Australia moves to tackle corporate tax avoidance

11 May 15

Australian Treasurer Joe Hockey has announced a government crackdown on corporate tax avoidance by multinational companies.

Setting out measures to tighten tax legislation today on the eve of the 2015/16 budget, Hockey said corporations were ‘diverting profits earned in Australia away from Australia to no-tax or low-tax jurisdictions’.

Although he did not name the firms, Hockey said action would be taken to tackle examples of avoidance observed from as many as 30 multinational corporations from next January.

He said it was ‘pretty evident which companies’ would be target and it shouldn’t be ‘assumed that any of them are Australian’.

Big companies like Google, Microsoft and Apple were among those expected to be targeted.

Billions of dollars of profits were being shifted offshore he said, although establishing the actual amount that would need to be remitted in tax was more difficult.

‘Tomorrow night I will be releasing legislation that strengthens our anti-avoidance regime,’ he said.

‘If we strengthen our own anti-avoidance laws to ensure the Tax Office has the powers to see through these contrived arrangements, then we will be able to recover the tax that should be paid in Australia.

‘Our penalties for diverted profits will go further than the United Kingdom. The Tax Commissioner will have the power to recover unpaid taxes and issue a fine of an additional 100% of unpaid taxes plus interest.’

Setting out a series of tax reforms, Hockey also announced an extension of the country’s the Goods and Service Tax to digital downloads.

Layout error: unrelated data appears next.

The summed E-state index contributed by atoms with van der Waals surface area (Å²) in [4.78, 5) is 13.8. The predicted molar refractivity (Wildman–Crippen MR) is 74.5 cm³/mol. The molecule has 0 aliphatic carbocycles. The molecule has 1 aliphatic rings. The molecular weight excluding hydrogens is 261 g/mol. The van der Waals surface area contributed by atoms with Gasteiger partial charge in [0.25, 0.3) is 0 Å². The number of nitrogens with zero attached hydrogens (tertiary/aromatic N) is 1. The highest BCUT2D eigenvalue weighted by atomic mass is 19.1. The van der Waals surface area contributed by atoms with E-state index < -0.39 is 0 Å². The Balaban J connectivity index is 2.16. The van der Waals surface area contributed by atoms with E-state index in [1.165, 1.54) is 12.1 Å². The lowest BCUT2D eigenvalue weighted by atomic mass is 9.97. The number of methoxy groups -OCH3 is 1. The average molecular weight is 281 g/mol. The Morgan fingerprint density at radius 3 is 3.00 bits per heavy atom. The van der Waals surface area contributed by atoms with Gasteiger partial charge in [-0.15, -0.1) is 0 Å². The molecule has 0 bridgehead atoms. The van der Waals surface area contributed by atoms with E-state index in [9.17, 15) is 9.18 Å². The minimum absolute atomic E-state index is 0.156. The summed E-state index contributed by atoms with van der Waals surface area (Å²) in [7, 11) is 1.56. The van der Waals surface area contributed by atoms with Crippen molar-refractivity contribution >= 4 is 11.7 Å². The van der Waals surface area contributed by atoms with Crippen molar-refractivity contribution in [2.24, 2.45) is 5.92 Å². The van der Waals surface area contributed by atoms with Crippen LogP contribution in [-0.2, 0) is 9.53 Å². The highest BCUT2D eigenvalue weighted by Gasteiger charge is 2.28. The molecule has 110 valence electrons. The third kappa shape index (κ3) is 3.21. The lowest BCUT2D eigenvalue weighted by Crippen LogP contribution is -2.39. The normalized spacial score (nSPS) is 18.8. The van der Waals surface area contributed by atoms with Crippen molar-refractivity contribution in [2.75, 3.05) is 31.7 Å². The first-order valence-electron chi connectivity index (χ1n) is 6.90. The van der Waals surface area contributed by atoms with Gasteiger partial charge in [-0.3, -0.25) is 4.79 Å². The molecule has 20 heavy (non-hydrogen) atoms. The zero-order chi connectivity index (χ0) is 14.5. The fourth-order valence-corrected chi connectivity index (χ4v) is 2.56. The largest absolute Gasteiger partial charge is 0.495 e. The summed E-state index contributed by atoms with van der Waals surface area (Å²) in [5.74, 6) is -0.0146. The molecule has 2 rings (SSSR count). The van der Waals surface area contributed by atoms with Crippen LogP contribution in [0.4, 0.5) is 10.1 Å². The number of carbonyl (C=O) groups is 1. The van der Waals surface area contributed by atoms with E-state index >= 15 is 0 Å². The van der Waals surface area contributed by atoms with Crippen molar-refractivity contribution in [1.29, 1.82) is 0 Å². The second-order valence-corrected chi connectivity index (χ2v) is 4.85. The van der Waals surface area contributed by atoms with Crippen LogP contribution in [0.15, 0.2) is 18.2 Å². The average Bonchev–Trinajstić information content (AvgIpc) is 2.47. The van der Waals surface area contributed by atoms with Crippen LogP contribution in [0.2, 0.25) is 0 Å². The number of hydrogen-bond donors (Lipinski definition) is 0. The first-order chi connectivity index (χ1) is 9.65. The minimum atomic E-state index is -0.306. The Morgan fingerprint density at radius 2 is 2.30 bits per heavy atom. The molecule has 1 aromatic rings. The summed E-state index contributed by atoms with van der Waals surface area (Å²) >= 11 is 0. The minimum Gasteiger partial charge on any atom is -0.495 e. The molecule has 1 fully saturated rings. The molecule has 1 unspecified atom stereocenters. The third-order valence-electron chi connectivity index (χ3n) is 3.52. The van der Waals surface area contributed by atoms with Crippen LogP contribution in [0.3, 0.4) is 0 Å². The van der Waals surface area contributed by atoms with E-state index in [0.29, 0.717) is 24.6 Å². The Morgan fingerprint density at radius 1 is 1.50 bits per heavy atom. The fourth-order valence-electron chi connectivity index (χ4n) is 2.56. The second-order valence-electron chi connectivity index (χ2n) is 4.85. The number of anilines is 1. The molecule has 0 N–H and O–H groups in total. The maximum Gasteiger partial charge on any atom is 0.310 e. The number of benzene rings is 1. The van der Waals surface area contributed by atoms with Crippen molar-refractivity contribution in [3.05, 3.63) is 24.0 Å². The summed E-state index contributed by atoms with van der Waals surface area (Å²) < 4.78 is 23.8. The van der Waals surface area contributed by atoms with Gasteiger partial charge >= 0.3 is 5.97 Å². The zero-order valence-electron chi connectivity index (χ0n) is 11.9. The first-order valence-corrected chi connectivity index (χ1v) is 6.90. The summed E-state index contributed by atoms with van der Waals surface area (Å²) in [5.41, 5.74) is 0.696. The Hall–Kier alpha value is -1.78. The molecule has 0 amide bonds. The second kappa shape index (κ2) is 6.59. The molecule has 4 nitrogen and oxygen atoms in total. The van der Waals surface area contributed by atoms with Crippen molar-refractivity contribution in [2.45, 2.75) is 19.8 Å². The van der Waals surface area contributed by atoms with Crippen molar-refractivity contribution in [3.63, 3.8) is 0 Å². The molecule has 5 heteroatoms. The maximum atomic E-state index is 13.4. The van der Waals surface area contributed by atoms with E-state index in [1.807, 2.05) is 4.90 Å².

This would ensure that suppliers of digital products and services into Australia are charged at the same rate as firms in the country, ensuring a level playing field, he said.

‘It is plainly unfair that a supplier of digital products into Australia is not charging the GST whilst someone locally has to charge the GST.

‘When the GST legislation was originally drafted, it did not anticipate the massive growth in the supply of digital goods like movie downloads, games and eBooks from overseas. I have consulted with the States and Territories and following further discussions at an officials level we are releasing the draft legislation for review.’

This extension is expected to raise $350m over the next four years.

  • Judith Ugwumadu
    Judith Ugwumadu

    Judith writes about public finance, public services and economics across Public Finance International and Public Finance. She previously undertook reporting stints at Financial Adviser, Global Security Finance and The Sunday Express.

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